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Destinations, Dreams and Dogs - International adventure with a fast-track family (& dogs) of Old World values, adopting the Russian-Italian-American good life on the go…!

Foreign Student J-1 Workers in our Midst

j1Every summer, college students from other countries come to the U.S. to work, earn some money and experience the culture. Far from home, these J-1 visa holders should already arrive via sponsors who have found them work. Once here, they locate housing often ranging from mediocre to menacing in nature and set about figuring out how to get around, usually purchasing a bicycle.

It’s a lot to handle.

So families such as ours reach out to the young people far from home. They might be from Turkey, Russia, Ukraine, Ireland or Jamaica. In general, we find our paths crossing with the first three and invite them to dinner at home, picnics and outings. It’s our way of giving back, of being a friend in a foreign setting, of helping the kids navigate what might be a dangerous experience if others take advantage of them.

Some of our friends received permission from local police to actually stand at airport arrival gates, far beyond security, in order to allow them j-1to meet and greet and keep the youths safe from traffickers who sometimes wait outside the airport to steer them astray. It’s an amazing network to either help or harm those who are young and naive and traveling abroad for the first time in their lives.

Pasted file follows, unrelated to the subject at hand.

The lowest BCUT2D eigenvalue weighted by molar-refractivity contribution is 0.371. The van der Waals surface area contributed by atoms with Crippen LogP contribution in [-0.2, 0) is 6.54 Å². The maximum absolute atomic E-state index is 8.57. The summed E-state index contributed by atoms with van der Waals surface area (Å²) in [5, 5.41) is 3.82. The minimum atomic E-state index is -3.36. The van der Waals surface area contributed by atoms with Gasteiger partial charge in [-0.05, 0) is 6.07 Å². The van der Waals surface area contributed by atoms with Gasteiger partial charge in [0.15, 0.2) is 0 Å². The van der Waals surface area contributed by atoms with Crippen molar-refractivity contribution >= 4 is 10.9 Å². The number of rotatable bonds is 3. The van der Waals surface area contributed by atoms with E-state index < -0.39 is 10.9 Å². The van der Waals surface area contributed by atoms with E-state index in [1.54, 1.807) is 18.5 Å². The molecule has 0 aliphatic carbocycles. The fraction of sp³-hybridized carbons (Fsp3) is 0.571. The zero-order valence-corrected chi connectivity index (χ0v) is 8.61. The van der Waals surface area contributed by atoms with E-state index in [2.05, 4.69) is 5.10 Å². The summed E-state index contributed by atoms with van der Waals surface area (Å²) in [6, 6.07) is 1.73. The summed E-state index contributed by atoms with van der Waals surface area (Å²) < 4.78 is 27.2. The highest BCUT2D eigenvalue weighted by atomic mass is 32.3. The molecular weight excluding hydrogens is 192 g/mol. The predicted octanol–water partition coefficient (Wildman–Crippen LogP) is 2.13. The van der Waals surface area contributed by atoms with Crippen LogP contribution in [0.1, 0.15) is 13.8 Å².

Our oldest daughter, Mashenka, now 19, has a friend from the Philippines who once came on a J-1 visa. Over time and not on that initial visit, she was able to convert her status to more of a permanent resident. It’s been amazing to see the young lady in her mid-20s now, grow and develop. She gained a local boyfriend and unfortunately, they just broke up. So in many ways, it’s as though she’s starting all over again in terms of contacts, family and social life.

J1 Visa USAOver she came for Fourth of July festivities with our family, our own Petya far from home as a camp counselor this month. They threw a giant-sized cloth frisbee in the backyard, grilled and enjoyed an all-American dinner of steak, corn-on-the-cob, savory rice and cantaloupe, sitting around the table and chatting like millions of families around the country. We watched an adventure movie before they headed out to catch some fireworks displays.

She was blown away. Apparently, in her couple of years in the U.S., she had never seen a family eat dinner around a table. We had all been to cookouts, gatherings, beach parties and receptions together, yet never had the opportunity to invite her home in a more intimate, regular setting.

And that’s what she craved.

We had done it before for groups of Russian kids. They brought guitars, played with the dogs, ate home-cooked pelemeni and borsch. Isn’t that FLAGwhat anyone wants— to be able to breathe and relax, to laugh and enjoy, to feel at home and safe?

Look for some J-1 workers where you live. They often have jobs in restaurants, hotels, and other service industries. Welcome them to America and help them know that our caring citizens are some of our best assets.

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